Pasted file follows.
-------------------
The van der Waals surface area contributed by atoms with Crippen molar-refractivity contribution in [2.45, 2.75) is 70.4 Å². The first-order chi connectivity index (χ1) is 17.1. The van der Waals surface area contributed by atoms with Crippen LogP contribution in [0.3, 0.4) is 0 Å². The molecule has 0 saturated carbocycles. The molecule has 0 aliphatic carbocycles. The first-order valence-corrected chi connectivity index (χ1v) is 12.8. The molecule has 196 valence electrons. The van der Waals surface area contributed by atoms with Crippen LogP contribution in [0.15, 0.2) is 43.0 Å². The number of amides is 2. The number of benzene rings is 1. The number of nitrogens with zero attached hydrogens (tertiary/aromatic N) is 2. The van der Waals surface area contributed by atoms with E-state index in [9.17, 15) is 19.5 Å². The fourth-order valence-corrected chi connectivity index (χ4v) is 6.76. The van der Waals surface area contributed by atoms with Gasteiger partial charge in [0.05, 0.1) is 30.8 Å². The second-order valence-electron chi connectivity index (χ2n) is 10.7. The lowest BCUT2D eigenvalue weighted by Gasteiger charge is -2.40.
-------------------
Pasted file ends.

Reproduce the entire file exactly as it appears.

The van der Waals surface area contributed by atoms with Crippen molar-refractivity contribution in [2.45, 2.75) is 70.4 Å². The first-order chi connectivity index (χ1) is 17.1. The van der Waals surface area contributed by atoms with Crippen LogP contribution in [0.3, 0.4) is 0 Å². The molecule has 0 saturated carbocycles. The molecule has 0 aliphatic carbocycles. The first-order valence-corrected chi connectivity index (χ1v) is 12.8. The molecule has 196 valence electrons. The van der Waals surface area contributed by atoms with Crippen LogP contribution in [0.15, 0.2) is 43.0 Å². The number of amides is 2. The number of benzene rings is 1. The number of nitrogens with zero attached hydrogens (tertiary/aromatic N) is 2. The van der Waals surface area contributed by atoms with E-state index in [9.17, 15) is 19.5 Å². The fourth-order valence-corrected chi connectivity index (χ4v) is 6.76. The van der Waals surface area contributed by atoms with Gasteiger partial charge in [0.05, 0.1) is 30.8 Å². The second-order valence-electron chi connectivity index (χ2n) is 10.7. The lowest BCUT2D eigenvalue weighted by Gasteiger charge is -2.40.